Caring for Your Artworks - Advice from an Artist

Do you collect art but have no idea how to care for it? Maybe you inherited a few pieces that have been collecting dust and you would like to revive them but you're at a bit of a loss as to how?

Or perhaps you some artworks you need to store away...

Here are a few tips that I use in my own Art studio that you may find helpful.....

Transportation

•    Do not carry a painting by the top of the frame. Carry with one hand underneath, the other at the side to support the structure. Frames can be quite fragile, especially the glass. 

I  used to work for a framer and I soon learnt how easy it is to 'pop' the glass. Any bumps, twists or pressure on the glass can be enough to crack it.

•    To transport, put in a plastic bag, then wrap with padding for protection (blanket or towel). Plastic first because fibers and lint from fabric can stick to varnish.

When an artwork leaves my studio it is always wrapped first in tissue paper then in a good layer of bubble wrap.

DO NOT store in the plastic or bubble wrap as it will leave an imprint on the surface if left for extended periods.

•    Do not leave in a hot car, especially in the boot. Varnish can bubble in heat.

•    Do not place anything on surface of painting. This can leave indents in the canvas; especially stretched canvas. 

(NB: See below at end of the blog for a tip on removing dents from canvas).

When you get the painting home

•     After unwrapping your artwork and then resting it on a floor, avoid abrasive surfaces.

•    Also, if the wrapping has sticky tape of any kind on it, be very careful that it doesn't touch the frame of the painting. 

I've had some terrible moments in the studio where sticky tape has touched the frame and removed completely the silver/gold leaf. I've also had artworks returned from exhibitions with this type of damage.

It can't be repaired and frames are expensive to replace.

•    It's easy to place a painting on the floor without giving it much thought as to what it's resting on or against. Frames can be easily scratched and impossible to touch up.

•    Don’t hang in excessively cold or damp locations. Bathrooms are somewhere I would never recommend hanging an artwork. Mold can be a real problem, not just in bathrooms but also in humid and damp climates.

In my studio I have several tubs of 'damp-rid' place around the room. It's great for absorbing extra moisture cause by humidity. (You can find similar products at hardware stores and supermarkets).

•    In the case of a painting on canvas, be careful not to lean the painting against anything sharp (corner of table, chair, etc.) that could cause denting, stretching or tearing of canvas fibers.

•    Do not hang over a direct heat source – radiators, vents or too near fireplace, smoke, ashes and heat damage artwork.

•    Try not to touch surface of painting - oil marks from fingers are sometimes difficult to remove. My artworks have an isolation coat applied before varnish, and then 3-4 more layers of water based varnish on top of the isolation layer. 

I know they are well protected, so I generally don't mind people touching the surface of my paintings.

Cleaning Artworks

The key here is to be as gentle and as non-abrasive as possible.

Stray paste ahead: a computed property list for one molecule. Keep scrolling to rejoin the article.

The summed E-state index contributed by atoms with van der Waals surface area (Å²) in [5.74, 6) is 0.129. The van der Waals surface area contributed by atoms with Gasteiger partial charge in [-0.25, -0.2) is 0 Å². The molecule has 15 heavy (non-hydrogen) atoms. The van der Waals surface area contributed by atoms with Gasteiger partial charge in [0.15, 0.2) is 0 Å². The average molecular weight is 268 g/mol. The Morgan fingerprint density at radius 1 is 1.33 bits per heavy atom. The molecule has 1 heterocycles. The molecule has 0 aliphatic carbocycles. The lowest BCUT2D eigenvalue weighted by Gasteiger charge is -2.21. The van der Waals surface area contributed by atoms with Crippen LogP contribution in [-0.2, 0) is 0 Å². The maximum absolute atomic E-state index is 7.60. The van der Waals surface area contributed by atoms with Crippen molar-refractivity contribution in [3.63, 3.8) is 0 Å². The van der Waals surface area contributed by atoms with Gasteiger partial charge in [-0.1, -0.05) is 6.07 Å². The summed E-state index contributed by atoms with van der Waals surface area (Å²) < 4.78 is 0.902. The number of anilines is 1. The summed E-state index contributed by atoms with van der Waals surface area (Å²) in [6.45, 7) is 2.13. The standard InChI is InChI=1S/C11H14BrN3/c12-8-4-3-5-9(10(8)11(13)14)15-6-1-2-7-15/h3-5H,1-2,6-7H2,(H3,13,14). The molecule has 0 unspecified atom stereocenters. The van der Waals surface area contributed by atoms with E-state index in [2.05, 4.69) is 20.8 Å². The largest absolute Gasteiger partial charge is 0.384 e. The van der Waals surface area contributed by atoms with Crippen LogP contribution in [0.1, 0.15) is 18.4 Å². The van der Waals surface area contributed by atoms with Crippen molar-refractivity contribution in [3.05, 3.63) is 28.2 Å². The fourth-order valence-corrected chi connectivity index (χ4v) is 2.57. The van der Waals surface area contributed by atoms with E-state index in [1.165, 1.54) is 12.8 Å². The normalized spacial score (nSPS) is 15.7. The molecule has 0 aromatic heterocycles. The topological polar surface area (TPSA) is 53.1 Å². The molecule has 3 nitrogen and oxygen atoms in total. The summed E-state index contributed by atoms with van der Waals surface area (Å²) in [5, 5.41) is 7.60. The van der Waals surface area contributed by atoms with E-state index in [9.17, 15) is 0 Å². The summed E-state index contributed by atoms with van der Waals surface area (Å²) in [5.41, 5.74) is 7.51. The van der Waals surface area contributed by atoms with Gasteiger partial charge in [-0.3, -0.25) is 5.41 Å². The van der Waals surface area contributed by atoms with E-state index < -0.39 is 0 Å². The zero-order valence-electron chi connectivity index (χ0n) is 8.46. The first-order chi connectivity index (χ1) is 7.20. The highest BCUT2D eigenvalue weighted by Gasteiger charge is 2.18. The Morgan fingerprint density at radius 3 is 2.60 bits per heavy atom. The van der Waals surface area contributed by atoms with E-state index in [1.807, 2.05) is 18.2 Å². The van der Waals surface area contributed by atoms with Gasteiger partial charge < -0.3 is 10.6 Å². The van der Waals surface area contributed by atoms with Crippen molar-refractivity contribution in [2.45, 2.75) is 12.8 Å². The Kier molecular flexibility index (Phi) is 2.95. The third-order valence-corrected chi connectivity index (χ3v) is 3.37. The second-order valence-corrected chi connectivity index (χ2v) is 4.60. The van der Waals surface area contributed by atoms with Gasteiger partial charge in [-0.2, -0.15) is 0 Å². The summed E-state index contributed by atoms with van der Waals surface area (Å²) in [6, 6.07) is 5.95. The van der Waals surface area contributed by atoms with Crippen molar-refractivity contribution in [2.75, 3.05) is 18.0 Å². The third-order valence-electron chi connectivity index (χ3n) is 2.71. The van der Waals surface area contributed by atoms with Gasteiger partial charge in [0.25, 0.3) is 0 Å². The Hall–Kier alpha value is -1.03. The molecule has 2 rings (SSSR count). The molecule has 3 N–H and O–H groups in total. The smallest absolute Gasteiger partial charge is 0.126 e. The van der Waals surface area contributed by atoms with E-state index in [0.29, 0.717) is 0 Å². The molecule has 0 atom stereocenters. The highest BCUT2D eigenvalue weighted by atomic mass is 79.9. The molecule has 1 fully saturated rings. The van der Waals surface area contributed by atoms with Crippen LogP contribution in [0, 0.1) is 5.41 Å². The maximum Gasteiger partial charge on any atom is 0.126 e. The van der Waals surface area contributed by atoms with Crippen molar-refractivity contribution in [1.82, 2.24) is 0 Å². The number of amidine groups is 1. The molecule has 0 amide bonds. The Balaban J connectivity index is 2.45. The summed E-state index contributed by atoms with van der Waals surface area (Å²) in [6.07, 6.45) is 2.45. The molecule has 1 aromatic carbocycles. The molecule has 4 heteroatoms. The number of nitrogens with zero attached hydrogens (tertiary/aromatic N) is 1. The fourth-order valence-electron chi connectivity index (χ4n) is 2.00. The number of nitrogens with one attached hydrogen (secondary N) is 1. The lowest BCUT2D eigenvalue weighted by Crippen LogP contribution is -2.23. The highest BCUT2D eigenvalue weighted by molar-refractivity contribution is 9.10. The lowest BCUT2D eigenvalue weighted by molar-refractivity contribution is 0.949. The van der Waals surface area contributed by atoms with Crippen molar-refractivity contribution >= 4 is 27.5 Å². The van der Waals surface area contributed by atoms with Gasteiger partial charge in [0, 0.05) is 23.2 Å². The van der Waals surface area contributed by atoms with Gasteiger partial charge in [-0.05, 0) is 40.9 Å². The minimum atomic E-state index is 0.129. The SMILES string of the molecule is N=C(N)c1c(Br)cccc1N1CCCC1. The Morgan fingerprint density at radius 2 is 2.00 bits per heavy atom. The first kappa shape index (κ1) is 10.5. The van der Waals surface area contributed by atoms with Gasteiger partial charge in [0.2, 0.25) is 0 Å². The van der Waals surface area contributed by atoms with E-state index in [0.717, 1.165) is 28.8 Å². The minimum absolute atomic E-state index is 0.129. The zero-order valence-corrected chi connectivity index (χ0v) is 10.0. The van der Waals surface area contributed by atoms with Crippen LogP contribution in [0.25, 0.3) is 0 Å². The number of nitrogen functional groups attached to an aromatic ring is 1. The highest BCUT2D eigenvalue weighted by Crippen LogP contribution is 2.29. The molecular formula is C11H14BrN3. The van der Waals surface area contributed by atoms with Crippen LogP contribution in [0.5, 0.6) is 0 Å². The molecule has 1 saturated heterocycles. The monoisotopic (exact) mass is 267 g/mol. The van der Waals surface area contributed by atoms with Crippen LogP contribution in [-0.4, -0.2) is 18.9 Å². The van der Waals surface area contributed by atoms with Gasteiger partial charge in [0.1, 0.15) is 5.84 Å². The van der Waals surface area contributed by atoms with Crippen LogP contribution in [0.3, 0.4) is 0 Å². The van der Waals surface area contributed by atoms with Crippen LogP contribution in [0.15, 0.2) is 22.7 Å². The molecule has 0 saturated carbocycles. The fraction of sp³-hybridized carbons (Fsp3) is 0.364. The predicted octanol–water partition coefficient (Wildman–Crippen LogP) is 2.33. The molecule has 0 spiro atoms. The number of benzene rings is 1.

•    Never put water on the surface of any painting.

•     Microfibre cloths are great for this type of cleaning job and will remove most dust and dirt. If necessary, dust with a clean, dry soft brush.

•    When cleaning a glass-covered picture, do not spray directly on to the glass – spray the dust cloth and then clean the glass. 

Once again, microfibre cloths, especially for glass are best for this job. 

Remember, be gentle! You don't want to crack that glass!

Hanging your Artworks

•    Hang artwork at eye-level – about 6’6” from the floor to the top of the piece. The average height person will then look up at the work.

•    If you have several pieces to hang in one area then try laying them out on the floor. Try different arrangements till it 'feels right'.

•    If you need to put several hooks on the wall in one area then first lay the paintings on a large sheet of butcher's paper.

Trace around the artworks and use this as a wall template to accurately mark the positions for the hooks. If you need any further advice on the hanging or storage of your artwork please don’t hesitate to contact me.

NB: One last tip; If your artwork on stretched canvas has an indentation in the surface; (perhaps something was accidentally lent against it), use a water spritzer on the BACK of the canvas right where the indentation is. Spray this area with clean water, but don't soak the canvas.

Allow to dry naturally. Do not place near a heater or in the sun!

I have used this method on several occasions with success.

(*While all due care is taken in compiling this information, the artist will not be held responsible for misuse of the advice. Artworks are valuable and need to be treated with care).

If you are in doubt about cleaning or fixing an artwork then I would strongly recommend that you take it to a reliable Art Framer or Restorer.

Well, thank you for reading and I hope the information was helpful, Ciao for now,

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Studio Atelier|  Gold Coast, QLD  Australia|

Mob: +61(0)411 197 254 |Em: olivia@oliviaalexanderart.com